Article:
Contemplates Life Without Peacekeepers||
Before there was Iraq or Afghanistan, the world's attention was focused on
Kosovo, a small area in Eastern Europe where fighting between Albanians and Serbs
threatened to destabilize the entire region.
This week, the United Nations opened negotiations over the future of Kosovo,
six years after taking charge of the war-torn province.
The United Nations
Mission in Kosovo (UNMIK) is an international governing and security force that
is keeping peace in Kosovo, which is legally still a part of Serbia, despite a
majority Albanian population that wants independence.
history of strife|
Kosovo has been the site of cultural clashes between Serbians and Ethnic-Albanians
since the 1940s. These clashes were suppressed when Kosovo was a province of a
larger Communist country called Yugoslavia.
When the power of the
Yugoslavian communist party began to fail in the 1990s, the country broke apart,
creating the now independent nations of Bosnia Herzegovina, Slovenia, Croatia
and Macedonia. Yugoslavia continued to exist, but now was only made up of Serbia,
Montenegro and the turbulent region of Kosovo.
In 1990 Kosovar leaders,
who were ethnically Albanian and largely Muslim, declared independence in response
to a series of anti-Kosovo measures taken by the Yugoslav government.
an armed group called the Kosovo Liberation Army began to carry out regular attacks
on Yugoslav government officials and security forces.
the months and years that followed, the KLA and the Yugoslav government carried
out thousands of attacks and raids.
Open fighting and claims of atrocities
and terrorism were leveled against government forces and the Kosovar rebels.
Support for an international military response was fueled by
reports of 'ethnic cleansing' by the Yugoslav government and reached
a new level following the killing of 45 Ethnic Albanians in the
town of Racak in January of 1999. The Kosovo Verification Mission
reported that among the dead were several elderly men, three women
and a 13-year-old boy.
Click here to see a map of the region.
forces enter the fray|
In March of 1999, when talks between Yugoslav and Albanian negotiators broke
down, NATO forces -- primarily the United States, Britain and Germany -- began
a bombing campaign to oust the largely Serbian forces under the command of Yugoslav
President Slobodan Milosevic.
The bombing campaign proved successful, and the Yugoslav forces pulled
out of the region.
Later, Yugoslavia would cease to exist, becoming the
nation of Serbia and Montenegro. Milosevic was forced from office and is now standing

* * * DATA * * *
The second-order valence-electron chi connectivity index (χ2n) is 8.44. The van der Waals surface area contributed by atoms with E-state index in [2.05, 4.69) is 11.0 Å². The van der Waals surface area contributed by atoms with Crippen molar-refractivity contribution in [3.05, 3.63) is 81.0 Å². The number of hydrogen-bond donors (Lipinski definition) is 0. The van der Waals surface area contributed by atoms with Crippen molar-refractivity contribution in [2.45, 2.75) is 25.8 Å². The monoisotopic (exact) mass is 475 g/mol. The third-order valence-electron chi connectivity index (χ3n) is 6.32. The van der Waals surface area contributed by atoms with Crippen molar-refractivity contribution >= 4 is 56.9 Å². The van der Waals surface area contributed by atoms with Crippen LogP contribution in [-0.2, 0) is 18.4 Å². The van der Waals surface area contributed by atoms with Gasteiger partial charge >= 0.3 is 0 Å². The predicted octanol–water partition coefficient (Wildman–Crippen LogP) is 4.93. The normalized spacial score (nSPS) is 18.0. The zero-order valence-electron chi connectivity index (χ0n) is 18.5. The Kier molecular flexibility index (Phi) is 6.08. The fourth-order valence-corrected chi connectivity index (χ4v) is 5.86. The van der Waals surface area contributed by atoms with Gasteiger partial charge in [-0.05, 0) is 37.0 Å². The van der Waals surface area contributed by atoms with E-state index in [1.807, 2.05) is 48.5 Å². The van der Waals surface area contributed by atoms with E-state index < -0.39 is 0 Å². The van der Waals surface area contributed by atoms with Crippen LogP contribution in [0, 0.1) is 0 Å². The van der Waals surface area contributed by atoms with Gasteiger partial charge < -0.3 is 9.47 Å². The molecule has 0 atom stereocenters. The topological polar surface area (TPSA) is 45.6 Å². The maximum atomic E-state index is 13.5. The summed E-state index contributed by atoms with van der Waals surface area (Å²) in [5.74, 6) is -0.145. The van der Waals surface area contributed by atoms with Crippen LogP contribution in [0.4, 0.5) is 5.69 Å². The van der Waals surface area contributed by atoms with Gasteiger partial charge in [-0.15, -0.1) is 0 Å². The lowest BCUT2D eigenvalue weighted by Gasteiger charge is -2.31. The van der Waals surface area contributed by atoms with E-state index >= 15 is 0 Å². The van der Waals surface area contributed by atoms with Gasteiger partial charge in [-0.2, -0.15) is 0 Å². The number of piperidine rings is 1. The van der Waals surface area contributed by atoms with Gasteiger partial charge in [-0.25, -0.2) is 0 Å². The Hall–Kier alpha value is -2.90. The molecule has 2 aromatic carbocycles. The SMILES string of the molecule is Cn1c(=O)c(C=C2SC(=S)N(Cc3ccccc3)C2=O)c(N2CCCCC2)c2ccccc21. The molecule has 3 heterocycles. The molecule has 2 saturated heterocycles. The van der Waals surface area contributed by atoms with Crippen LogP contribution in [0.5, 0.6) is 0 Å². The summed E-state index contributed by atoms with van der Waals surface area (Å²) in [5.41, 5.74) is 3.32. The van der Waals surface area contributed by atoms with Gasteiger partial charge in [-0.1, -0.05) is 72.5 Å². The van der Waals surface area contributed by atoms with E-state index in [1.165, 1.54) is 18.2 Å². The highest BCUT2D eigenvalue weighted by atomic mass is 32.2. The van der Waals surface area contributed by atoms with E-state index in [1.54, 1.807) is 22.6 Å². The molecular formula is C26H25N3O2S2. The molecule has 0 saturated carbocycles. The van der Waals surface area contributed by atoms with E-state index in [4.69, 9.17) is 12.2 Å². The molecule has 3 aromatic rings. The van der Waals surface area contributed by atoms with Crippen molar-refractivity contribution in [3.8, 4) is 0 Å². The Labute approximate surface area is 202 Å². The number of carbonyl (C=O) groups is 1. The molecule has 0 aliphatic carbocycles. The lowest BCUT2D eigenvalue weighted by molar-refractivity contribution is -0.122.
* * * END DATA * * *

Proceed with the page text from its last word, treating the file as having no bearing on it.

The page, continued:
trial for war crimes committed during the 1999 fighting.
By July of 1999,
UNMIK was established to provide civil administration, security, and to rebuild
the institutions that Kosovo needed to establish a democratic government and a
Nearly all of the 800,000 ethnic-Albanian refugees who had
fled the region returned to Kosovo, but only a few of the 200,000 Serbian refugees
made their way back.
Now, 90 percent of the population of Kosovo is ethnic-Albanian,
with roots in the Albanian language and the Islamic religion.
a future without peacekeepers|
A U.N. representative is expected to meet with parties on both sides before
presenting a plan that would grant Kosovo a kind of conditional independence.
The Serbian minority in Kosovo is looking anxiously at the talks. Most
are spread throughout the country, living in small enclaves protected by international
forces. In March of 2004, riots broke out after a drive-by shooting, and the drowning
of three Albanian children. At least 28 people were killed and thousands were
Kosovo free of international peacekeepers would leave the country's 100,000 Serbs
with little recourse if violence resurfaces, especially if the region becomes
an independent, ethnic Albanian-dominated country, Serbian leaders warn.
Ethnic Albanian Prime Minister Bajram Kosumi said international "observers"
would monitor the civil rights of ethnic minorities within Kosovo.
to a poll commissioned by U.N. and U.S. aid agencies, 90 percent of Albanians
in Kosovo say they want independence from Serbia.
The Serbian prime minister
says he is open to an agreement, but will not accept Kosovo's independence.
Compiled by David Belt for NewsHour Extra